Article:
First thing is looking into space & time complexity. Which is really bad since it's factorial so for factorial(7) = 5040 any recursive algorithm would do. But for factorial(12) ~= 4 * 10^8 which can cause stack overflow in recursive solution.

So I would not attempt a recursive algorithm. Looping solution is very straight forward using "Next Permutation".

So I would create and array {0, 1, 2, 3, 4, 5} and generate all permutation and while printing replace them with respective characters eg. 0=A, 5=F

Next Perm algorithm works as follows. eg Given 1,3,5,4 next permutation is 1,4,3,5

Steps for finding next perm.

  1. From right to left, find first decreasing number. eg 3

  2. From left to right, find lowest number bigger than 3 eg. 4

  3. Swap these numbers as reverse the subset. 1,4,5,3 reverse subset 1,4,3,5

Using Next permutation ( or rotation) you generate specific subset of permutations, say you want to show 1000 permutations starting from a particular phone number. This can save you from having all numbers in memory. If I store numbers as 4 byte integers, 10^9 bytes = 1 GB !.

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Here is the working code for the same.. its a recursion on each step checking possibility of each combinations on occurrence of same digit in a series....I am not sure if there is any better solution then this from complexity point of view.....

Please let me know for any issues....

import java.util.ArrayList;


public class phonenumbers {

    /**
     * @param args
     */
    public static String mappings[][] = {
        {"0"}, {"1"}, {"A", "B", "C"}, {"D", "E", "F"}, {"G", "H", "I"},
        {"J", "K", "L"}, {"M", "N", "O"}, {"P", "Q", "R", "S"}, 
        {"T", "U", "V"}, {"W", "X", "Y", "Z"}
    };

    public static void main(String[] args) {
        // TODO Auto-generated method stub

        String phone = "3333456789";
        ArrayList<String> list= generateAllnums(phone,"",0);
    }

    private static ArrayList<String> generateAllnums(String phone,String sofar,int j) {
        // TODO Auto-generated method stub

        //System.out.println(phone);
        if(phone.isEmpty()){
            System.out.println(sofar);
            for(int k1=0;k1<sofar.length();k1++){
                int m=sofar.toLowerCase().charAt(k1)-48;
                if(m==-16)
                    continue;
                int i=k1;
                while(true && i<sofar.length()-2){
                    if(sofar.charAt(i+1)==' ')
                        break;
                    else if(sofar.charAt(i+1)==sofar.charAt(k1)){
                        i++;
                    }else{
                        break;
                    }

                }
                i=i-k1;
                //System.out.print(" " + m +", " + i + " ");
                System.out.print(mappings[m][i%3]);
                k1=k1+i;
            }
            System.out.println();

            return null;
        }
        int num= phone.charAt(j);
        int k=0;
        for(int i=j+1;i<phone.length();i++){
            if(phone.charAt(i)==num){
                k++;
            }
        }

        if(k!=0){

            int p=0;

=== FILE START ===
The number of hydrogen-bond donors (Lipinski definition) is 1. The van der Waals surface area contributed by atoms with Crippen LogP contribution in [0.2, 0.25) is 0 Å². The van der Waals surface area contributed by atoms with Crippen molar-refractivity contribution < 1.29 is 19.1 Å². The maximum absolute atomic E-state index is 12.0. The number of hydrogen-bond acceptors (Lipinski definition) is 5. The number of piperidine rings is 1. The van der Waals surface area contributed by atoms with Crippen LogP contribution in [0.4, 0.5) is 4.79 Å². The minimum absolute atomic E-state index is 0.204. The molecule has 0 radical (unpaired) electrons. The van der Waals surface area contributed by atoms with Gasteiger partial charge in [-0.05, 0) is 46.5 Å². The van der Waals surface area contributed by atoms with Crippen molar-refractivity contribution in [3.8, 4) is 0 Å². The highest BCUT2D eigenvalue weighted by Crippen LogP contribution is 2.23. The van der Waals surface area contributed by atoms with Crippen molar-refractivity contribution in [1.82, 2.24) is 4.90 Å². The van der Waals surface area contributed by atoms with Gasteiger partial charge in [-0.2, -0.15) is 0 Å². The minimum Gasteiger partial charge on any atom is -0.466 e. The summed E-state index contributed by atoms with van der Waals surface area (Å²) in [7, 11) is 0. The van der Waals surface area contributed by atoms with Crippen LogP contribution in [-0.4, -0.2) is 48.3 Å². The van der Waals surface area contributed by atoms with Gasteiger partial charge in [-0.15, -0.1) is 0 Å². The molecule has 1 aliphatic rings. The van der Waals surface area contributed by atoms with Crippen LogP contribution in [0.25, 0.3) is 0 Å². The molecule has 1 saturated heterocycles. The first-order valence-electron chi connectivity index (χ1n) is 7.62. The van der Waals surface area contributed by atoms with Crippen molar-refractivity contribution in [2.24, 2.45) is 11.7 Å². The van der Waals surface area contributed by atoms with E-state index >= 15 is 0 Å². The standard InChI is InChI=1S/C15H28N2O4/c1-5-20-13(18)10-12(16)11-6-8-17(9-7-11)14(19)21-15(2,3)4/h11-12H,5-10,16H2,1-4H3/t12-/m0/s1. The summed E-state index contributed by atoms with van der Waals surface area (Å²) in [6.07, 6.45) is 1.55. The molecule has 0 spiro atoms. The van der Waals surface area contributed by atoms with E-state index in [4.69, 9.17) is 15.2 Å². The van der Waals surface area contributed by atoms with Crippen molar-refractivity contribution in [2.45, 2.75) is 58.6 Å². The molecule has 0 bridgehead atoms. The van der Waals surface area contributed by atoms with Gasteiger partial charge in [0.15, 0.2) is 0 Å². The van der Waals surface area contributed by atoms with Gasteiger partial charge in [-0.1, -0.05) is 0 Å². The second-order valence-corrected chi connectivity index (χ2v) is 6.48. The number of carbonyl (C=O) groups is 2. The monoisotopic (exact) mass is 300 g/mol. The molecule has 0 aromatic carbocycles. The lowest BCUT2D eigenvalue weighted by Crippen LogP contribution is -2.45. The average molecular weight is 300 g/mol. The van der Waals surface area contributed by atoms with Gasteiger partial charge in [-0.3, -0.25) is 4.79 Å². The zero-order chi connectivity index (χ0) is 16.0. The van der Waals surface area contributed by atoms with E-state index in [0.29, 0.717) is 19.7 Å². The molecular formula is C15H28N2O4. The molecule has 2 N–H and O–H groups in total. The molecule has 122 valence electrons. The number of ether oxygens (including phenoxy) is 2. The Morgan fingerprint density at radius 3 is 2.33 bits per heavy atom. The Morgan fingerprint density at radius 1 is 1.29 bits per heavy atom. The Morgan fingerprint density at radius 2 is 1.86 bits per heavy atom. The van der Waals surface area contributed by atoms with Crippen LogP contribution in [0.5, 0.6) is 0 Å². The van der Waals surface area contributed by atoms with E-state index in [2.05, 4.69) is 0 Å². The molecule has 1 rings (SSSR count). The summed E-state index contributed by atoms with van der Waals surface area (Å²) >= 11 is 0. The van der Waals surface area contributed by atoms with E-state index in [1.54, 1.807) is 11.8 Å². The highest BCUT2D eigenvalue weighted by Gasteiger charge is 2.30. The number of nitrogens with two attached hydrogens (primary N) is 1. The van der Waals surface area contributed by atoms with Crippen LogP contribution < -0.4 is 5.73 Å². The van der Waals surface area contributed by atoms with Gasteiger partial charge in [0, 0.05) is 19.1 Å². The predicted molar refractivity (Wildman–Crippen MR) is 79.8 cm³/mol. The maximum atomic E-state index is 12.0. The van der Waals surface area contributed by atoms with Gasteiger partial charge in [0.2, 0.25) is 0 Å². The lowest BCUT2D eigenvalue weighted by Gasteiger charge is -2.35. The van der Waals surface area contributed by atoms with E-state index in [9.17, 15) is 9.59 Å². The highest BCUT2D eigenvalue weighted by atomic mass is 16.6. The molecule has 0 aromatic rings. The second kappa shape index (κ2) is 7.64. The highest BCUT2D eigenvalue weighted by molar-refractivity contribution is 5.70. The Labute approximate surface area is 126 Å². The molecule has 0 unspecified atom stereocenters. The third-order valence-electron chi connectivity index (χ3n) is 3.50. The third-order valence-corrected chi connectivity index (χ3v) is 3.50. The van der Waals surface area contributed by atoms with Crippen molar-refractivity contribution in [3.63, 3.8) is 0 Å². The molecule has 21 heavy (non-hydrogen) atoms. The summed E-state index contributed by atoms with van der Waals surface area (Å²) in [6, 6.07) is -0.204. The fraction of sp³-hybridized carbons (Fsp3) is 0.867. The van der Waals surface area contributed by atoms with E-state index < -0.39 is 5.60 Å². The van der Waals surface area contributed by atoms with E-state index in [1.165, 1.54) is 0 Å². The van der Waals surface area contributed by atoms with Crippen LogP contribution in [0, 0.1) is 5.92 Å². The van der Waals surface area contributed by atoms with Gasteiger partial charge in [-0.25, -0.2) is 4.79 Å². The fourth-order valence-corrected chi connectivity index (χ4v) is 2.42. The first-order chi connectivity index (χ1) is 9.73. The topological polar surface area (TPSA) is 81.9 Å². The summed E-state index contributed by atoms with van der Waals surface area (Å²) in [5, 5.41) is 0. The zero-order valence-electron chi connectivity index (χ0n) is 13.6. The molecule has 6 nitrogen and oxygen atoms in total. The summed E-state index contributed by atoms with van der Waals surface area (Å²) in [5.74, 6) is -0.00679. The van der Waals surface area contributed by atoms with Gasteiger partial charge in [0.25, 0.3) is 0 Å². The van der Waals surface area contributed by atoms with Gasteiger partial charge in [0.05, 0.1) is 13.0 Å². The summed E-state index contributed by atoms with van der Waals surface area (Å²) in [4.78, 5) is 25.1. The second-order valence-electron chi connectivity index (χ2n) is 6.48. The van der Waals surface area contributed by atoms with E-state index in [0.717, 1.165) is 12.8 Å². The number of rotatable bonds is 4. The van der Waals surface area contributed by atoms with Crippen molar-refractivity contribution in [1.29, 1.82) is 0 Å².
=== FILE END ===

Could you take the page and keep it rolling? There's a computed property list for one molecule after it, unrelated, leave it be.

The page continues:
ArrayList<String> list2= generateAllnums(phone.substring(p+1), sofar+phone.charAt(p)+ " ", 0);
            ArrayList<String> list3= generateAllnums(phone.substring(p+1), sofar+phone.charAt(p), 0);

        }
        else{
            ArrayList<String> list1= generateAllnums(phone.substring(1), sofar+phone.charAt(0), 0);
        }
        return null;

    }

}
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In C++(recursive):

string pattern[] = {"0",".,!","ABC","DEF","GHI","JKL","MNO","PQRS","TUV","WXYZ"};
ofstream keyout("keypad.txt");
void print_keypad(char* str, int k, vector<char> patt, int i){
if(str[k] != '\0')
{
    int x = str[k] - '0';
    for(int l = 0; l < pattern[x].length(); l++)
    {
        patt[i] = pattern[x][l];
        print_keypad(str, k+1, patt, i+1);
    }
    keyout << endl;
}
else if(i == k)
{
    string st(patt.data());
    keyout << st << endl;
    return;
}
}

This function can be called with 'k' and 'i' equal to zero.

Anyone, who requires more illustration to understand the logic, can combine recursion technique with following output:

ADG
ADH
ADI

AEG
AEH
AEI

AFG
AFH
AFI


BDG
BDH
BDI

BEG
BEH
BEI

BFG
BFH
...
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You find source (Scala) here and an working applet here.

Since 0 and 1 aren't matched to characters, they build natural breakpoints in numbers. But they don't occur in every number (except 0 at the beginning). Longer numbers like +49567892345 from 9 digits starting, can lead to OutOfMemoryErrors. So it would be better to split a number into groups like

  • 01723 5864
  • 0172 35864

to see, if you can make sense from the shorter parts. I wrote such a program, and tested some numbers from my friends, but found rarely combinations of shorter words, which could be checked in a dictionary for matching, not to mention single, long words.

So my decision was to only support searching, no full automation, by displaying possible combinations, encouraging splitting the number by hand, maybe multiple time.

So I found +-RAD JUNG (+-bycicle boy).

If you accept misspellings, abbreviations, foreign words, numbers as words, numbers in words, and names, your chance to find a solution is much better, than without fiddling around.